Artikelnr 67021

CINESTILL Cn2 ''Color Negative'' ECN-2 Developer, Low-Contrast Motion Picture Color Negatives For ECP & Scanning


CINESTILL Cn2 ''Color Negative'' ECN-2 Developer, Low-Contrast Motion Picture Color Negatives For ECP & Scanning
After years of research & development, CineStill has now formulated the only safe and consistent way to process stills with the same characteristics Hollywood expects, from the comfort of your home.

Process or Bleach-Bypass ANY color negative film with Cn2 Low-Contrast Developer and our 'F96 Rapid Fixer," Not Included.

*Not intend for RA-4 chromogenic printing!

Our Cn2 “COLOR NEGATIVE” developer is combined with the prebath accelerant, to produce proper ECN-2 density, for CineStill negatives that match the characteristic curves for true motion picture processing. Reusable solution develops 16+ rolls color film and can be reused alongside the Bf2 Blix bath following the Cs2 instructions, or F96 Rapid Fixer for Bleach-Bypass color process. Bleach-bypassed color film requires Rapid Fixer (ammonium thio) to fully clear the color dyes.

The "Bleach-bypass" color process, also known as skip bleach or silver retention, is a process of skipping the step of bleaching during processing of color films. By doing this, silver is retained in the emulsion along with color dyes. The result is a black and white image over a color image. The images usually have reduced saturation along with increased contrast and graininess. And if you ever want to remove the effect you can simply process it in the Bf2 bath included in our Cn2 ECN 2-Bath Kits.

Motion Picture "Bleach-bypass" was first used in cinematography by Japanese filmmaker Hiroshi Inagaki in film Rickshaw Man (1957). Kazuo Miyagawa, as Daiei Film's cameraman, invented bleach-bypass for Inagaki's film, inspired by the color rendition in the original release of Moby-Dick (1956), printed using dye-transfer Technicolor, and was achieved through the use of an additional black and white overlay. Actually, this is a throwback to pre-1944 Technicolor, which incorporated a silver-containing "blank receiver". Despite this early foray into the technique, it remained overlooked for the most part until its use by Roger Deakins for 1984 (1984). The effect has subsequently become a regular development tool in labwork, and has remained in widespread use. Practitioners include cinematographers Rodrigo Prieto, Remi Adefarasin, Darius Khondji, Dariusz Wolski, Walter Carvalho, Oliver Stapleton, Newton Thomas Sigel, Park Gok-ji, Shane Hurlbut, Steven Soderbergh (as "Peter Andrews"), Tom Stern, Vittorio Storaro, and Janusz Kami ski (notably on Steven Spielberg's Saving Private Ryan and Minority Report.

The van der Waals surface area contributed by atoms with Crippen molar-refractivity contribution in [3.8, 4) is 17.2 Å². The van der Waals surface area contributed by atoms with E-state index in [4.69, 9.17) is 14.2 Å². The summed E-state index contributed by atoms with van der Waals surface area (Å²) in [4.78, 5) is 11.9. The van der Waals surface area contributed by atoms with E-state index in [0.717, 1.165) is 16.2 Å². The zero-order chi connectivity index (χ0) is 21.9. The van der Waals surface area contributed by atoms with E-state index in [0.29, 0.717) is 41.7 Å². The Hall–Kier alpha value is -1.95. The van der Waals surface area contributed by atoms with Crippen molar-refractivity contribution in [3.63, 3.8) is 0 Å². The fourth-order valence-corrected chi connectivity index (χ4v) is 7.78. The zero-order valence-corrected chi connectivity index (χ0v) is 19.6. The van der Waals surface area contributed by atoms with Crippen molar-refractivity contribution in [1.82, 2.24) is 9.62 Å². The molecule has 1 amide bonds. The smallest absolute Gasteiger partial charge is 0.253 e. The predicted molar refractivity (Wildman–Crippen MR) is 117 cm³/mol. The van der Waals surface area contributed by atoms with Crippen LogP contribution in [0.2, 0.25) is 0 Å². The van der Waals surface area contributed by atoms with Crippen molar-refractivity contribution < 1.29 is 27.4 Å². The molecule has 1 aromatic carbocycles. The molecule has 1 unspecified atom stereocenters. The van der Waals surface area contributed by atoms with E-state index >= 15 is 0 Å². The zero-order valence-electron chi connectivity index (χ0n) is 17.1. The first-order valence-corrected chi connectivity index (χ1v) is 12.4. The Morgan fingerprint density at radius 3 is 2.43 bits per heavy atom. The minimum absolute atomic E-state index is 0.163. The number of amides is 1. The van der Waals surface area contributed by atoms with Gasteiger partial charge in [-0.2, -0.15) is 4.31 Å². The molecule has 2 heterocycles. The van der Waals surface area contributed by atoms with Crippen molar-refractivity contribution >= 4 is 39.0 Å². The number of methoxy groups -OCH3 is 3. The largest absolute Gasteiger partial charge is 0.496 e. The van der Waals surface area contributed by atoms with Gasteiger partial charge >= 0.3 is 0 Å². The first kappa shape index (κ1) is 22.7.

Great for extremely high contrast scenes or to achieve that cinematic look.
Optimized for motion picture logarithmic scanning and ECP film printing
Essential chemical agents formulated for motion picture films
No special processor needed (use standard processing tanks and reels)
Ships without Limited Quantity Hazardous (ORM-D) regulations
Excellent for bleach bypass processing with F96 rapid fixer
Instructions for processing and Push/Pull processing included
Not compatible with still photography RA-4 chromogenic paper
More difficult to maintain higher temperature than Cs41
Less film capacity than the Cs41 process (16 rolls)
Recommended +1 stop of overexposure
Thinner low-contrast negatives

If you already process your own black and white film, there is no reason not to process color negative film at home as well! It is specially formulated without compromise for modern color films, not requiring a stabilizer bath. Modern emulsions were designed so that one-hour photo labs wouldn't need haz-mat training for formaldehyde, and have built-in dye stabilizers and hardeners that are released through the simplified 2-bath process. You can have beautifully developed, bleached and fixed color negatives, ready to scan or print. All you need is water, a thermometer and any simple tank and reel system!